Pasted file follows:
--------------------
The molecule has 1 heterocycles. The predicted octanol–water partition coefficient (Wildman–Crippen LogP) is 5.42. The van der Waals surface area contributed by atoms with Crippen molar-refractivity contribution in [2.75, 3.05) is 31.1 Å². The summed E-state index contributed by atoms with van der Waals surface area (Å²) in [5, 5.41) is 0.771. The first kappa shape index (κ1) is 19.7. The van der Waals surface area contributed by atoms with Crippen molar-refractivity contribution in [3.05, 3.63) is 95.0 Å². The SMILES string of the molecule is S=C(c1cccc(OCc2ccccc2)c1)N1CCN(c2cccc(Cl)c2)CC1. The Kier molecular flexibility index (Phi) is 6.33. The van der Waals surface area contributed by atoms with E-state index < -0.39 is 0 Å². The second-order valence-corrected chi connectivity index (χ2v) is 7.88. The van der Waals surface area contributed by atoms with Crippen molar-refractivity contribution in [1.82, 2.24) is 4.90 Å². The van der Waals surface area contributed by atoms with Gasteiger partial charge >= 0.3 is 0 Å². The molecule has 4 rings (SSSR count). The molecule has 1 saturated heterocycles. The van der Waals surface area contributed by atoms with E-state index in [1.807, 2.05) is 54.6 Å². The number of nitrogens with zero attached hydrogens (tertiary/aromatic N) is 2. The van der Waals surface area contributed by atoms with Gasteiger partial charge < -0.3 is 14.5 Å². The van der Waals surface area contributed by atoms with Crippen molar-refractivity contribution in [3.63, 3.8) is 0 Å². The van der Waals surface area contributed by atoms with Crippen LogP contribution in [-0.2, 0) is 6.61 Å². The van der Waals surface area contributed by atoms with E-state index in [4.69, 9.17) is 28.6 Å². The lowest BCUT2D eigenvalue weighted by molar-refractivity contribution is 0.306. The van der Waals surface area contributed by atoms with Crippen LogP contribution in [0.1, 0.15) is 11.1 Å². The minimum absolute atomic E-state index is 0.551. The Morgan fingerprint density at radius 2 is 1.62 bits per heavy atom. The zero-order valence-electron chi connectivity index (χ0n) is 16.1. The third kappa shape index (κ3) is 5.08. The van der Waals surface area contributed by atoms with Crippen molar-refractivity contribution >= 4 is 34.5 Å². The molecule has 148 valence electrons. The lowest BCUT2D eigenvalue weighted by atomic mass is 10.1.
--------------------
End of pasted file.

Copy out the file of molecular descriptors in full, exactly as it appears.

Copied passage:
The molecule has 1 heterocycles. The predicted octanol–water partition coefficient (Wildman–Crippen LogP) is 5.42. The van der Waals surface area contributed by atoms with Crippen molar-refractivity contribution in [2.75, 3.05) is 31.1 Å². The summed E-state index contributed by atoms with van der Waals surface area (Å²) in [5, 5.41) is 0.771. The first kappa shape index (κ1) is 19.7. The van der Waals surface area contributed by atoms with Crippen molar-refractivity contribution in [3.05, 3.63) is 95.0 Å². The SMILES string of the molecule is S=C(c1cccc(OCc2ccccc2)c1)N1CCN(c2cccc(Cl)c2)CC1. The Kier molecular flexibility index (Phi) is 6.33. The van der Waals surface area contributed by atoms with E-state index < -0.39 is 0 Å². The second-order valence-corrected chi connectivity index (χ2v) is 7.88. The van der Waals surface area contributed by atoms with Crippen molar-refractivity contribution in [1.82, 2.24) is 4.90 Å². The van der Waals surface area contributed by atoms with Gasteiger partial charge >= 0.3 is 0 Å². The molecule has 4 rings (SSSR count). The molecule has 1 saturated heterocycles. The van der Waals surface area contributed by atoms with E-state index in [1.807, 2.05) is 54.6 Å². The number of nitrogens with zero attached hydrogens (tertiary/aromatic N) is 2. The van der Waals surface area contributed by atoms with Gasteiger partial charge < -0.3 is 14.5 Å². The van der Waals surface area contributed by atoms with Crippen molar-refractivity contribution in [3.63, 3.8) is 0 Å². The van der Waals surface area contributed by atoms with Crippen LogP contribution in [-0.2, 0) is 6.61 Å². The van der Waals surface area contributed by atoms with E-state index in [4.69, 9.17) is 28.6 Å². The lowest BCUT2D eigenvalue weighted by molar-refractivity contribution is 0.306. The van der Waals surface area contributed by atoms with Crippen LogP contribution in [0.1, 0.15) is 11.1 Å². The minimum absolute atomic E-state index is 0.551. The Morgan fingerprint density at radius 2 is 1.62 bits per heavy atom. The zero-order valence-electron chi connectivity index (χ0n) is 16.1. The third kappa shape index (κ3) is 5.08. The van der Waals surface area contributed by atoms with Crippen molar-refractivity contribution >= 4 is 34.5 Å². The molecule has 148 valence electrons. The lowest BCUT2D eigenvalue weighted by atomic mass is 10.1.